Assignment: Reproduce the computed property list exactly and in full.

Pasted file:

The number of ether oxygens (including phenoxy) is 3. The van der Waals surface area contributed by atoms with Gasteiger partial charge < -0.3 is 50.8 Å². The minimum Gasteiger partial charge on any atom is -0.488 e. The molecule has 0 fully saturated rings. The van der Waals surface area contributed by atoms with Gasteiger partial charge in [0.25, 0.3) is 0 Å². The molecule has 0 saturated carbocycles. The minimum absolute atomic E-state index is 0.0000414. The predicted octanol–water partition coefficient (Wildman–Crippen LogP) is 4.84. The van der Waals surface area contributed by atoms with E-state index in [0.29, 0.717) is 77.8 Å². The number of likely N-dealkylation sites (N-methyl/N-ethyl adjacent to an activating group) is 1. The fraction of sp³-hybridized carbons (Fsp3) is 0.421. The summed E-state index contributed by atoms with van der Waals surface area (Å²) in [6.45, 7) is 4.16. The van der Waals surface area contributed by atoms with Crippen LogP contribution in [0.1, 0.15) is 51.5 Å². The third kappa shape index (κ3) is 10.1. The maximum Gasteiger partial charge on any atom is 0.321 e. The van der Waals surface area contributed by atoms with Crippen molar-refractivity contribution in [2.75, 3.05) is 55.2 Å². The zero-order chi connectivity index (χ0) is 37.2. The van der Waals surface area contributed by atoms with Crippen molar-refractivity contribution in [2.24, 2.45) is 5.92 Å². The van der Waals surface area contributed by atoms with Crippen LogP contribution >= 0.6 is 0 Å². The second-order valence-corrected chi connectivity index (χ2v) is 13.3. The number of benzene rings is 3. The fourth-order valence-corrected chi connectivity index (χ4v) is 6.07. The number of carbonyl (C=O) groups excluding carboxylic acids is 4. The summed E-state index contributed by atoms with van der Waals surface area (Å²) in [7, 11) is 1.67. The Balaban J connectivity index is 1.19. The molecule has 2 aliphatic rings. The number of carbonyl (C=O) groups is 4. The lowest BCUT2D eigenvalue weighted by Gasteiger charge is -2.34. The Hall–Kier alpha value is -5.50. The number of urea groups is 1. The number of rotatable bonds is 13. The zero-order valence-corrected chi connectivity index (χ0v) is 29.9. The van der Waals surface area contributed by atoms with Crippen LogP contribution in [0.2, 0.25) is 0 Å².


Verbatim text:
The number of ether oxygens (including phenoxy) is 3. The van der Waals surface area contributed by atoms with Gasteiger partial charge < -0.3 is 50.8 Å². The minimum Gasteiger partial charge on any atom is -0.488 e. The molecule has 0 fully saturated rings. The van der Waals surface area contributed by atoms with Gasteiger partial charge in [0.25, 0.3) is 0 Å². The molecule has 0 saturated carbocycles. The minimum absolute atomic E-state index is 0.0000414. The predicted octanol–water partition coefficient (Wildman–Crippen LogP) is 4.84. The van der Waals surface area contributed by atoms with E-state index in [0.29, 0.717) is 77.8 Å². The number of likely N-dealkylation sites (N-methyl/N-ethyl adjacent to an activating group) is 1. The fraction of sp³-hybridized carbons (Fsp3) is 0.421. The summed E-state index contributed by atoms with van der Waals surface area (Å²) in [6.45, 7) is 4.16. The van der Waals surface area contributed by atoms with Crippen LogP contribution in [0.1, 0.15) is 51.5 Å². The third kappa shape index (κ3) is 10.1. The maximum Gasteiger partial charge on any atom is 0.321 e. The van der Waals surface area contributed by atoms with Crippen molar-refractivity contribution in [2.75, 3.05) is 55.2 Å². The zero-order chi connectivity index (χ0) is 37.2. The van der Waals surface area contributed by atoms with Crippen molar-refractivity contribution in [2.24, 2.45) is 5.92 Å². The van der Waals surface area contributed by atoms with Crippen LogP contribution >= 0.6 is 0 Å². The second-order valence-corrected chi connectivity index (χ2v) is 13.3. The number of benzene rings is 3. The fourth-order valence-corrected chi connectivity index (χ4v) is 6.07. The number of carbonyl (C=O) groups excluding carboxylic acids is 4. The summed E-state index contributed by atoms with van der Waals surface area (Å²) in [7, 11) is 1.67. The Balaban J connectivity index is 1.19. The molecule has 2 aliphatic rings. The number of carbonyl (C=O) groups is 4. The lowest BCUT2D eigenvalue weighted by Gasteiger charge is -2.34. The Hall–Kier alpha value is -5.50. The number of urea groups is 1. The number of rotatable bonds is 13. The zero-order valence-corrected chi connectivity index (χ0v) is 29.9. The van der Waals surface area contributed by atoms with Crippen LogP contribution in [0.2, 0.25) is 0 Å².